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PINPOINTING BLACKFISH

More than most other inshore species, when targeting blackfish it is the little things that can make a big difference in your success rate.
By Toby Lapinski

Whether you refer to them as blackfish, tautog, tog or white-chinners, they are one of the more difficult of our local species to master. It seems like it should be an easy endeavor; find a pile of rocks and drop a crab down on a hook and you are in business. But there is so much more to it than that! Let’s look at some of the things that set the top guns apart from the average angler.

LIGHT, BUT NOT TOO LIGHT
Ok, yeah, that is really helpful I know, but give me a chance here. What I mean is that you want just enough weight to get the bait down to the bottom yet not so heavy that it does little more than anchor your line in the rocks. There is definite feel to blackfishing and it’s one of the many factors that separate a so-so angler from the high-hook of the day. For as nasty as the dental work of a blackfish is they can be deceivingly subtle on the take and have your hook cleaned before you realize it. A lighter sinker allows for a better feel for the bites which results in more fish in the cooler.

I like to dance my rig around a bit once I make contact with the rocks and this is much easier to accomplish with a sinker that is teetering on the edge of being too light than it is with a massive hunk of lead. Now there are times when a lot of weight must be used like the peak of the tide, but as soon as I can get away with it I begin to lighten up my sinker. Further I find that a little movement from the water helps things out as my crab is tossed around. Between the sinker thumping the rocks and the crab moving seductively along the bottom, that big ol’ blackfish just can’t resist!

FEEL AROUND FOR FISH
When I drop my rig down I feel the bottom to see what kind of structure I have hit. Is it craggy rock, random boulders, sand or a mixture? I have spent a lot of time observing blackfish while free diving and have come to find that the fish we are seeking (see also “not the small guys!”) prefer a certain spot on each piece of structure. Several fish may set up on a boulder the size of a small car, and the little guys are likely to mill about, but that lone white-chinner in charge of that piece of real estate has his preferred home and will guard it with reckless abandon. I have swam up on a rock that looks like a perfect blackfish home only to see little to no life on it at first. It is not until I dive down and make my way around the base of the structure that it comes to life as I often find myself nose to nose with 8 pounds of angry eyes and a set of chompers to make you stand back and take notice. To this end walking your bait around until you find an empty seat at the dinner table can pay off big time.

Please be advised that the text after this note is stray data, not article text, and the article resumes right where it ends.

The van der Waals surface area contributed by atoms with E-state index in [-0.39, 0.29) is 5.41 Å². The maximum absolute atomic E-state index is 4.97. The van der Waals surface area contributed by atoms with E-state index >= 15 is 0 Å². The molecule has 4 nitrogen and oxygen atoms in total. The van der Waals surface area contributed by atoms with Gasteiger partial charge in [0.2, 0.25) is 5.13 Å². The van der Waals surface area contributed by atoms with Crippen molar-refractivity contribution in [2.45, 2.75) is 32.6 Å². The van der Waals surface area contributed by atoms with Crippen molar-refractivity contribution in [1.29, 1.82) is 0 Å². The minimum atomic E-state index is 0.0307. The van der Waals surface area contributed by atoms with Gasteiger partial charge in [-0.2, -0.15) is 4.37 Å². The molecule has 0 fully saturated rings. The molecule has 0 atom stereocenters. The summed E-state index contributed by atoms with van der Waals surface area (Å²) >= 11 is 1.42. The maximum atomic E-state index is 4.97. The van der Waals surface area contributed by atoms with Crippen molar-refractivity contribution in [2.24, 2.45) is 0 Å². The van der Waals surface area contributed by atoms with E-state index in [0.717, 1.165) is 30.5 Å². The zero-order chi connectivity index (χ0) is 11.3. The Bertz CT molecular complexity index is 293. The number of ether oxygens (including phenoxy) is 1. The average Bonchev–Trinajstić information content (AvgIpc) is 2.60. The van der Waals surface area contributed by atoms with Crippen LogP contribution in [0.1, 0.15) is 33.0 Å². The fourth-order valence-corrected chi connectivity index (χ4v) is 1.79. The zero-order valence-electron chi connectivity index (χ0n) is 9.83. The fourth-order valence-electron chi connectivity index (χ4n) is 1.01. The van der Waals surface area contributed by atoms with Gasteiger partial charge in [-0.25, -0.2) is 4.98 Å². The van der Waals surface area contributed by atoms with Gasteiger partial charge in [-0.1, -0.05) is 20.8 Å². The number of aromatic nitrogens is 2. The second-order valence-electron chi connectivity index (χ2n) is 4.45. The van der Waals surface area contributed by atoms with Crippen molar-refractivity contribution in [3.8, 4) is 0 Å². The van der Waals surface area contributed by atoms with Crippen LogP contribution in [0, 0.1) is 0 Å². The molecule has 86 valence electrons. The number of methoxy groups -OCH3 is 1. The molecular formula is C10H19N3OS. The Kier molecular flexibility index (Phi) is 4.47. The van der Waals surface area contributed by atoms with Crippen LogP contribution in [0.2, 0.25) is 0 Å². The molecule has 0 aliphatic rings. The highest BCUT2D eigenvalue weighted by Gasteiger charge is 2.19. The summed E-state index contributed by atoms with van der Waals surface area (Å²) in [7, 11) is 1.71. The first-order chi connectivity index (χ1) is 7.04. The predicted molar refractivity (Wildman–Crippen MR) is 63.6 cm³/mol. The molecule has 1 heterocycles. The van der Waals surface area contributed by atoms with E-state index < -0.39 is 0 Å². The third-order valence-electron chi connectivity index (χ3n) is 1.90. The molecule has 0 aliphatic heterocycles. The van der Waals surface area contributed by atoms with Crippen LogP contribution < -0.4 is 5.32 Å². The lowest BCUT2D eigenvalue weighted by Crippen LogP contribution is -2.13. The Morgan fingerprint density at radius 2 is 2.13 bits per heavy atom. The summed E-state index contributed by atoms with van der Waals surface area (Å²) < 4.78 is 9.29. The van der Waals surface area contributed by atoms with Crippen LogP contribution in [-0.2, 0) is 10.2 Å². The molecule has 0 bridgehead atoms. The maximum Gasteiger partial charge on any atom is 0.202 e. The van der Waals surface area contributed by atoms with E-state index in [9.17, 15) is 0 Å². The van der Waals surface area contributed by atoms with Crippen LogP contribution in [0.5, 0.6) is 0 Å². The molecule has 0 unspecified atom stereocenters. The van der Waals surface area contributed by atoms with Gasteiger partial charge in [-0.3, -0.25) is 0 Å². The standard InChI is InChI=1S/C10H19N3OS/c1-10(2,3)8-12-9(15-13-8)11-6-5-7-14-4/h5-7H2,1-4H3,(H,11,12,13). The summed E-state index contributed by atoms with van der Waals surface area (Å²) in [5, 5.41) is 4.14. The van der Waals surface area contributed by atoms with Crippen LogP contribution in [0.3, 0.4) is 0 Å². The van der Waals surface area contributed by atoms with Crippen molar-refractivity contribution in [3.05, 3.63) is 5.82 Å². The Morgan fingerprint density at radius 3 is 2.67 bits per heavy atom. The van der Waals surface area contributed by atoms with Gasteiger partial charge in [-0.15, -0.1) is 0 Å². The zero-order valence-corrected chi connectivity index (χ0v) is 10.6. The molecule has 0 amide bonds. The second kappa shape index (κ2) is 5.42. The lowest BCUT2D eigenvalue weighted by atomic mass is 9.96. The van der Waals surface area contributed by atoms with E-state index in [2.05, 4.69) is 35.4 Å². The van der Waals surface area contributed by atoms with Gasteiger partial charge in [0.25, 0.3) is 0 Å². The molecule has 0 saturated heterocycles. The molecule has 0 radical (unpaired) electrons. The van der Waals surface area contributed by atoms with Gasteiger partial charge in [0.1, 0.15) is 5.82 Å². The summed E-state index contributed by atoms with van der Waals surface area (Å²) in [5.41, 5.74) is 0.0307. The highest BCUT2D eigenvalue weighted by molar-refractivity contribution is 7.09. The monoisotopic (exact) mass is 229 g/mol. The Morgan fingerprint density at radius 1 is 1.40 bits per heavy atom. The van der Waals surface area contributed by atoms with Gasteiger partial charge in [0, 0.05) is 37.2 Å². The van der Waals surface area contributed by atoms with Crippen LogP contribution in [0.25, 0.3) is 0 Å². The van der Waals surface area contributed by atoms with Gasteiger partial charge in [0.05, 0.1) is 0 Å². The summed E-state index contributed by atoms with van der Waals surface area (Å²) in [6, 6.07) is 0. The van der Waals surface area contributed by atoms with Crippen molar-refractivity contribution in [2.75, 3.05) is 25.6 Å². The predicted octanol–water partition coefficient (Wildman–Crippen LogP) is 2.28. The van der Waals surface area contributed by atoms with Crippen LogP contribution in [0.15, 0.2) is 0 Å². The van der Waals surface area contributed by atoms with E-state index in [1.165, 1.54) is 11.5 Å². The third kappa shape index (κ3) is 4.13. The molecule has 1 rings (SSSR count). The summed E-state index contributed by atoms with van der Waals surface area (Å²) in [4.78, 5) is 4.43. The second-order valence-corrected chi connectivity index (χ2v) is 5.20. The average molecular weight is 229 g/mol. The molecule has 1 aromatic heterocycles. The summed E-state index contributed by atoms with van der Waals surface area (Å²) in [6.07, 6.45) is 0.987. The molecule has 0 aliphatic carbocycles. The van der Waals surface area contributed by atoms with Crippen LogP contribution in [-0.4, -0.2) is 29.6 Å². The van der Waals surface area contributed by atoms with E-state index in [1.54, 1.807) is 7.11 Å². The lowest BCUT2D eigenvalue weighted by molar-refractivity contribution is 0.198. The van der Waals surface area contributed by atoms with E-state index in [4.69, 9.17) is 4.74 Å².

CHOOSE THE RIGHT RIG
Again, at its face value this isn’t too helpful but let me expand. Refer to the premiere episode of The Fisherman TV in which I spent a morning of the coast of Clinton, CT near the breakwater. This location is known for giving up some very large blackfish at times, but there is a specific method which reigns supreme: jigs. Sure fish can and have been landed here on a basic two-hook rig or a one-hook rig, but when anglers employ a blackfish jig the scores go up dramatically. The key here, much like my previous point about feeling around, is that you can take your bait and place it into every single nook and cranny until you find the one with a fish calling it home for the day. Again, this can be accomplished with a standard rig but that is like saying brain surgeon can get by just fine with a reciprocating saw and a hammer—sure you might get the job done but it will be far less messy with a scalpel! That jig is 100 times easier to move from spot to spot but it can not be accomplished as easily when the tide is screaming on an ocean rock pile. The jig is best in shallow, slow moving water.


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